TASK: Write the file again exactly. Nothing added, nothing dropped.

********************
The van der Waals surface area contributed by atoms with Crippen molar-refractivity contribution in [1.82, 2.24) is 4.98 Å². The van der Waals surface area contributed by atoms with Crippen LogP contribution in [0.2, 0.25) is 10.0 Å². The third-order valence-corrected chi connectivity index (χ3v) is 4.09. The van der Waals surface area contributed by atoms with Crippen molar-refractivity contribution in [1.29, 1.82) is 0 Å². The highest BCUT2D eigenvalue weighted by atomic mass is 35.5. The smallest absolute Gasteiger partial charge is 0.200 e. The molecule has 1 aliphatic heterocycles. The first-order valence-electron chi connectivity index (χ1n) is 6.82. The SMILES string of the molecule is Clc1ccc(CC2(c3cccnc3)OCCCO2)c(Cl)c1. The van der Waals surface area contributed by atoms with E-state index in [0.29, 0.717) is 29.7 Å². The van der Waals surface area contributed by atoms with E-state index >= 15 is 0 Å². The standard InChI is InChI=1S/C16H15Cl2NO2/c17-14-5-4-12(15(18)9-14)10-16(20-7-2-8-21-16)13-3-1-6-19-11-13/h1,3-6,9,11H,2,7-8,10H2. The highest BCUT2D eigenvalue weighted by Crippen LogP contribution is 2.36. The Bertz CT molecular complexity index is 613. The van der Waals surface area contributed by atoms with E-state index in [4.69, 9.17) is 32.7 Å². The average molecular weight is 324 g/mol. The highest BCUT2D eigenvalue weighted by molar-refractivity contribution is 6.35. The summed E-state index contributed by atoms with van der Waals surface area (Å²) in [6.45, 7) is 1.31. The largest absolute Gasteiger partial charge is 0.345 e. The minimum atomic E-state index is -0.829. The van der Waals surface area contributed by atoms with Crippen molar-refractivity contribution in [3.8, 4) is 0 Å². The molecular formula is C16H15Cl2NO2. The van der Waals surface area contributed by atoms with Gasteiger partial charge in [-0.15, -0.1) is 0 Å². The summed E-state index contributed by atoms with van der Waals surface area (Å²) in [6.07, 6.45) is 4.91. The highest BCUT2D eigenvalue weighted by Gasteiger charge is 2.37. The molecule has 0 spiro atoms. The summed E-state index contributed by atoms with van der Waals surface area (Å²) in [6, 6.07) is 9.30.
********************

The van der Waals surface area contributed by atoms with Crippen molar-refractivity contribution in [1.82, 2.24) is 4.98 Å². The van der Waals surface area contributed by atoms with Crippen LogP contribution in [0.2, 0.25) is 10.0 Å². The third-order valence-corrected chi connectivity index (χ3v) is 4.09. The van der Waals surface area contributed by atoms with Crippen molar-refractivity contribution in [1.29, 1.82) is 0 Å². The highest BCUT2D eigenvalue weighted by atomic mass is 35.5. The smallest absolute Gasteiger partial charge is 0.200 e. The molecule has 1 aliphatic heterocycles. The first-order valence-electron chi connectivity index (χ1n) is 6.82. The SMILES string of the molecule is Clc1ccc(CC2(c3cccnc3)OCCCO2)c(Cl)c1. The van der Waals surface area contributed by atoms with E-state index in [0.29, 0.717) is 29.7 Å². The van der Waals surface area contributed by atoms with E-state index >= 15 is 0 Å². The standard InChI is InChI=1S/C16H15Cl2NO2/c17-14-5-4-12(15(18)9-14)10-16(20-7-2-8-21-16)13-3-1-6-19-11-13/h1,3-6,9,11H,2,7-8,10H2. The highest BCUT2D eigenvalue weighted by Crippen LogP contribution is 2.36. The Bertz CT molecular complexity index is 613. The van der Waals surface area contributed by atoms with E-state index in [4.69, 9.17) is 32.7 Å². The average molecular weight is 324 g/mol. The highest BCUT2D eigenvalue weighted by molar-refractivity contribution is 6.35. The summed E-state index contributed by atoms with van der Waals surface area (Å²) in [6.45, 7) is 1.31. The largest absolute Gasteiger partial charge is 0.345 e. The minimum atomic E-state index is -0.829. The van der Waals surface area contributed by atoms with Crippen molar-refractivity contribution in [3.8, 4) is 0 Å². The molecular formula is C16H15Cl2NO2. The van der Waals surface area contributed by atoms with Gasteiger partial charge in [-0.15, -0.1) is 0 Å². The summed E-state index contributed by atoms with van der Waals surface area (Å²) in [6.07, 6.45) is 4.91. The highest BCUT2D eigenvalue weighted by Gasteiger charge is 2.37. The molecule has 0 spiro atoms. The summed E-state index contributed by atoms with van der Waals surface area (Å²) in [6, 6.07) is 9.30.